Regulation of bovine oviductal NO synthesis by follicular steroids and prostaglandins

Yoshihiko Kobayashi, Yuki Yamamoto, Soichi Kageyama, Hiroki Hirayama, Koji Kimura, Kiyoshi Okuda

Research output: Contribution to journalArticle

8 Citations (Scopus)

Abstract

Nitric oxide (NO) is a regulator of sperm motility, oocyte/embryo survival, and waves of contraction/relaxation in mammalian oviducts. As follicles control oviductal functions by two routes at least, (1) a systemic way via blood vessels before ovulation, (2) a direct way by entering of follicular fluid through fimbria at ovulation, we hypothesized that NO synthesis in the bovine oviduct is regulated by follicular steroids and prostaglandins (PGs). Quantification of mRNA expressions in the ampullary tissues showed that inducible NO synthase (NOS2) mRNA expression was highest on the day of ovulation (day 0). By contrast, NOS2 mRNA expression in the isthmus was highest on days 5-6 and lowest on days 19-21. Endothelial NOS (NOS3) mRNA expressions in either the ampulla or the isthmus did not change during the estrous cycle. PGE2 and PGF2α increased NOS2 mRNA expressions in cultured ampullary oviductal epithelial cells after 1-h incubation. These increases were suppressed by an antagonist of E-prostanoid receptor type 2, one of the PGE2 receptor. Estradiol-17β decreased the expression of NOS2 mRNA expression in cultured isthmic epithelial cells 24 h after treatment. This effect was suppressed by an antagonist of estrogen receptor α (ESR1). Expression of ESR1 was highest on days 19-21 in the isthmic tissues. The overall findings indicate region-specific difference of NO synthesis in the oviduct. PGs flowed from ruptured follicle may up-regulate NO synthesis in the oviductal epithelium, whereas circulating E2 seems to inhibit NO synthesis via ESR1 in the isthmus at the follicular stage.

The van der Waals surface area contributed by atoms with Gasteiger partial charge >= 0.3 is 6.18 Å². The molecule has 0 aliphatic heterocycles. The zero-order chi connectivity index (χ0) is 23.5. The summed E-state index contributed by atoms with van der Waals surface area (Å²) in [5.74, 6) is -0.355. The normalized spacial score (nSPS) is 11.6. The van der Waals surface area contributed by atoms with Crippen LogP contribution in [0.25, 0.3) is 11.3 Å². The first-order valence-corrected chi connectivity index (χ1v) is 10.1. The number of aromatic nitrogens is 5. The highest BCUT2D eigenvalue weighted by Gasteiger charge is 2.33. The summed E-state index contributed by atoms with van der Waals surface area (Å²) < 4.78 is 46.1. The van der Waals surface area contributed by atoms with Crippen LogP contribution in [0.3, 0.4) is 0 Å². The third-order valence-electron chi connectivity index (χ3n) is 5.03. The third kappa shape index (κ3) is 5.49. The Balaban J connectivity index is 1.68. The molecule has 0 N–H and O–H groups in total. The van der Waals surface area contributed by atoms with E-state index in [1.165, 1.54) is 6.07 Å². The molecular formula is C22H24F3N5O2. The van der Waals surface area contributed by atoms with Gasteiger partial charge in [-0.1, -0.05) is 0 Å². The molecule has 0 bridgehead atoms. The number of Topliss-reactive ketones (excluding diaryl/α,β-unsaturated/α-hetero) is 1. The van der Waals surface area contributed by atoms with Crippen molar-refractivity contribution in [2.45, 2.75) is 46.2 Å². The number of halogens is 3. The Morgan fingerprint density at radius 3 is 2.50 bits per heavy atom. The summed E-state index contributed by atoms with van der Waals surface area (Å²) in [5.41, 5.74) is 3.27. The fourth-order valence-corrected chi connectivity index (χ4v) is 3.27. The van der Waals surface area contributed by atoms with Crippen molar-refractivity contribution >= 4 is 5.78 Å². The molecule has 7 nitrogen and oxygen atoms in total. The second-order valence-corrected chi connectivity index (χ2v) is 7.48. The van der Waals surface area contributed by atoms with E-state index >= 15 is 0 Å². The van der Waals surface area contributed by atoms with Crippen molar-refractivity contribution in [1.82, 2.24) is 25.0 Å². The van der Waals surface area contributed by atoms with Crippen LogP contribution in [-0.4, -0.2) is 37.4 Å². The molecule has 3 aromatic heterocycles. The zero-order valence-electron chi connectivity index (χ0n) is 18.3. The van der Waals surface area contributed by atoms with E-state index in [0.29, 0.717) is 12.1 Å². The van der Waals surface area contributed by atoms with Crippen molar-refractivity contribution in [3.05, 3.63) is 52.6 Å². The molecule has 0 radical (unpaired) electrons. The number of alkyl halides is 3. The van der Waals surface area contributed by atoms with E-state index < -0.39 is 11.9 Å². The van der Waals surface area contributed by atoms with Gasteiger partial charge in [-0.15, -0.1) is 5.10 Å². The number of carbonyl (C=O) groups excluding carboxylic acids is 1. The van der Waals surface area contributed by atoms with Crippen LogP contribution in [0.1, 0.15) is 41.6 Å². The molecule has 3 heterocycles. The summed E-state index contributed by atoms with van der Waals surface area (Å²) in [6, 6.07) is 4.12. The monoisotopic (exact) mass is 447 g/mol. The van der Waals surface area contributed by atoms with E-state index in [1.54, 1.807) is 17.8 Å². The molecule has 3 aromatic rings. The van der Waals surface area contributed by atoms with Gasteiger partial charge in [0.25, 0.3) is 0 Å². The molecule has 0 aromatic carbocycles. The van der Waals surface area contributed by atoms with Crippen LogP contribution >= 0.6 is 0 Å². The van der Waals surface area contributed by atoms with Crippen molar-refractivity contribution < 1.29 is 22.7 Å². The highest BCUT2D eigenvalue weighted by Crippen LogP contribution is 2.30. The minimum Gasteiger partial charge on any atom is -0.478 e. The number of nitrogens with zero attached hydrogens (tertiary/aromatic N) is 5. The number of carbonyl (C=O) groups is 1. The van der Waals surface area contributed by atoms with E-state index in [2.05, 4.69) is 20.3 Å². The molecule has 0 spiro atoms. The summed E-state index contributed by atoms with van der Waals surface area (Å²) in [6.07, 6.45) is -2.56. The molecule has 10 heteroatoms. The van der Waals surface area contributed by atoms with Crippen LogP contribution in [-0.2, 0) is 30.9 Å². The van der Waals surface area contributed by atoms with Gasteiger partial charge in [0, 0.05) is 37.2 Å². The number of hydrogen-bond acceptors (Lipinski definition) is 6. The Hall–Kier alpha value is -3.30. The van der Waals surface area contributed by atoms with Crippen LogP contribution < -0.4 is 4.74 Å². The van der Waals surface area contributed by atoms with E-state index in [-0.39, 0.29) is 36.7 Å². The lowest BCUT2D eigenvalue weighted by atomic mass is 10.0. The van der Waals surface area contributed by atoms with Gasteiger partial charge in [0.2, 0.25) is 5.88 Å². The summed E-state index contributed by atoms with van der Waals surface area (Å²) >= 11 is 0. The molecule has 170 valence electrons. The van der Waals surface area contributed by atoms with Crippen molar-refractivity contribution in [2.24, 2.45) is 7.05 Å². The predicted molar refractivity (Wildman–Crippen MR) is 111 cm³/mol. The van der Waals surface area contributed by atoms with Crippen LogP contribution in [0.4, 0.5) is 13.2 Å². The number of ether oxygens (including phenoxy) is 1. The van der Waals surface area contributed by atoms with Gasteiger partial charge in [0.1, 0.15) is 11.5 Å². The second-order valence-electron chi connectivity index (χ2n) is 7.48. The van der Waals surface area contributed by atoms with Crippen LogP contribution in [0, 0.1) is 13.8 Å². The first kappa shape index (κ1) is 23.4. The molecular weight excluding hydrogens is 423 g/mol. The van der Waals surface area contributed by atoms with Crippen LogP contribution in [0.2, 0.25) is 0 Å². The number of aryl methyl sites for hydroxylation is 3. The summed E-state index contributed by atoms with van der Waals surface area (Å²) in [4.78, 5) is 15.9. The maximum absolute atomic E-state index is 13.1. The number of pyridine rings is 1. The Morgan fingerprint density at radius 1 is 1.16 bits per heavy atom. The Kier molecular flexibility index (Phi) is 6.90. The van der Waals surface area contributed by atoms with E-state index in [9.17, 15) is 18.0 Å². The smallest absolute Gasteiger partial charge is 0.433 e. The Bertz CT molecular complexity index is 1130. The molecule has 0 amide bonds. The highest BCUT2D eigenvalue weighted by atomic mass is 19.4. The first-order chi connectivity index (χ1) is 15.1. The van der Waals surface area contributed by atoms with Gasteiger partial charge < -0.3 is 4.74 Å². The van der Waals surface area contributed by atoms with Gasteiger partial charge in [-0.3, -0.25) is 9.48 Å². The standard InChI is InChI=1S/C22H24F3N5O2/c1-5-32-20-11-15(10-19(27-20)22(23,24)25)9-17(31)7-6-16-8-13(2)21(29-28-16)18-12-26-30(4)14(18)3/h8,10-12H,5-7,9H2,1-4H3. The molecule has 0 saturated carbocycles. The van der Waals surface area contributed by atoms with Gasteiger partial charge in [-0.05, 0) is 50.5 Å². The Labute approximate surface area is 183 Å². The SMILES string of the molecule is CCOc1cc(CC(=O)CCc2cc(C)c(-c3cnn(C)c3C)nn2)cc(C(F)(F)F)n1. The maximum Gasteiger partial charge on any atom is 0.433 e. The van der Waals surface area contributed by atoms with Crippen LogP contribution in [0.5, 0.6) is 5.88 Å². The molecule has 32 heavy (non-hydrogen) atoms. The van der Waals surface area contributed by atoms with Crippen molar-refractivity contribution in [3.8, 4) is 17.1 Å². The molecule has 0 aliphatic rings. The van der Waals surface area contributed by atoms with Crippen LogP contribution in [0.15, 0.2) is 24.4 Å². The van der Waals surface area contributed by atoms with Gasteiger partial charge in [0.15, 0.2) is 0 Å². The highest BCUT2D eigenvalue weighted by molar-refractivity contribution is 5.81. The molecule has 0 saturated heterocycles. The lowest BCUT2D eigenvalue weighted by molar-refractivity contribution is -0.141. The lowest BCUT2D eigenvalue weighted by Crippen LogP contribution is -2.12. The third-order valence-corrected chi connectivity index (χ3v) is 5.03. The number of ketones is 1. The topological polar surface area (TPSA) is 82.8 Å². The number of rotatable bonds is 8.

Original languageEnglish
Pages (from-to)577-587
Number of pages11
JournalReproduction
Volume151
Issue number6
DOIs
Publication statusPublished - Jun 1 2016

ASJC Scopus subject areas

  • Obstetrics and Gynaecology
  • Reproductive Medicine
  • Embryology
  • Endocrinology
  • Cell Biology

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